The DRL 2002 Plan was amended on 28 July 2004 at the Annual General Meeting of shareholders to provide for stock options grants in two categories:

Category A: 1,721,700 stock options out of the total of 2,295,478 reserved for grant of options having an exercise price equal to the fair market value of the underlying equity shares on the date of grant; and

category B: 573,778 stock options out of the total of 2,295,478 reserved for grant of options having an exercise price equal to the par value of the underlying equity shares (i.e., Rs 5/- per option).

The DRL 2002 Plan was further amended on 27 July 2005 at the Annual General Meeting of shareholders to provide for stock option grants in two categories:

category a: 300,000 stock options out of the total of 2,295,478 reserved for grant of options having an exercise price equal to the fair market value of the underlying equity shares on the date of grant; and

category B: 1,995,478 stock options out of the total of 2,295,478 reserved for grant of options having exercise price equal to the par value of the underlying equity shares (i.e., Rs 5/- per option).

The fair market value of a share on each grant date falling under Category A above is defined as the average closing price (after adjustment of Bonus issue) for 30 days prior to the grant, in the stock exchange where there is highest trading volume during that period. Notwithstanding the foregoing, the Compensation Committee may, after getting the approval of the shareholders in the Annual General Meeting, grant options with a per share exercise price other than fair market value and par value of the equity shares.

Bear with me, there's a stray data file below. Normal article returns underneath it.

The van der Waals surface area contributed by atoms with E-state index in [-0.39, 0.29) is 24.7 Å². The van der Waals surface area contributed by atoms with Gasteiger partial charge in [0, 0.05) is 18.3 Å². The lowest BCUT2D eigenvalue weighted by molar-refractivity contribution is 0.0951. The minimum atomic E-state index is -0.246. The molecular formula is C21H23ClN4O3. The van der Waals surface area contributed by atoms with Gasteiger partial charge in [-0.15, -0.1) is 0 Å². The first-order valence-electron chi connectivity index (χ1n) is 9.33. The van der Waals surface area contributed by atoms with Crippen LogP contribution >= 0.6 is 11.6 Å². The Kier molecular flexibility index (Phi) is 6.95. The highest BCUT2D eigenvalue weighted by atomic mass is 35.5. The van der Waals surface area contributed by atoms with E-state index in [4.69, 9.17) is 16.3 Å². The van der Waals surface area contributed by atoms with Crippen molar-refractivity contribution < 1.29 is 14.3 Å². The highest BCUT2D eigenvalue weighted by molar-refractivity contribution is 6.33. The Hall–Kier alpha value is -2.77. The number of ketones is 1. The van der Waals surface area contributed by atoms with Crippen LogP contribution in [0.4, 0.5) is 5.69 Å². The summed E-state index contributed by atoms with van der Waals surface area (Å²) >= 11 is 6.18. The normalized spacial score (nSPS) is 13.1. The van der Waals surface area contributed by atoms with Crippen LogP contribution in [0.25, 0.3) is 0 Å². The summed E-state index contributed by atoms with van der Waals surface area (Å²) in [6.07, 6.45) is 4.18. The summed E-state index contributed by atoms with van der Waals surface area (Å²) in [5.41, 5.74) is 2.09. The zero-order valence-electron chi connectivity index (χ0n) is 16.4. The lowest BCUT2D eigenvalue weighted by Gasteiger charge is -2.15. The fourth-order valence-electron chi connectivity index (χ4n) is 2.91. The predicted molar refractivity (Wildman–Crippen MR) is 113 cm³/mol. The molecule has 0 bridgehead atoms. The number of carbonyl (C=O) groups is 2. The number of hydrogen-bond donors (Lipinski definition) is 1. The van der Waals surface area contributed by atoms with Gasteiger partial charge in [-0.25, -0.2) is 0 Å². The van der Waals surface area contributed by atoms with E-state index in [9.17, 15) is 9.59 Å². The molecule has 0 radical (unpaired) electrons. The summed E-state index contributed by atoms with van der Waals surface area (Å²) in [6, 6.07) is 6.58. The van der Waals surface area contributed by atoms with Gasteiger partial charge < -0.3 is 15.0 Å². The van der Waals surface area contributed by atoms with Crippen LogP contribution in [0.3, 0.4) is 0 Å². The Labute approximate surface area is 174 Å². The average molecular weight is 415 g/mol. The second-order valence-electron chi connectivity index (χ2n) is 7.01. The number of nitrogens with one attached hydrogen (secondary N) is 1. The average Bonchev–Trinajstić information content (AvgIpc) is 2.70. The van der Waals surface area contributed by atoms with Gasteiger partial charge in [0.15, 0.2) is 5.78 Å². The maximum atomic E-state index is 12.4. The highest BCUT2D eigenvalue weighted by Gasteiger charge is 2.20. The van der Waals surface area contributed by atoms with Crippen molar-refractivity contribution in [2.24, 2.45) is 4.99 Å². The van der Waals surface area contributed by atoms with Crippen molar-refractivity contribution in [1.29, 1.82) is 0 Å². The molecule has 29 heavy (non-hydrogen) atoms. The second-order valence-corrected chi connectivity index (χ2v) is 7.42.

As the number of shares that an individual employee is entitled to receive and the price of the option are known at the grant date, the scheme is considered as a fixed grant.

In the case of termination of employment, all unvested options would stand cancelled. Options that have vested but have not been exercised can be exercised within the time prescribed under each option agreement by the Committee or if no time limit is prescribed, within three months of the date of employment termination, failing which they would stand cancelled.

During the current year, the Company under the DRL 2002 Plan has issued 262,520 category B options to eligible employees. The vesting period for the options granted varies from 12 to 48 months.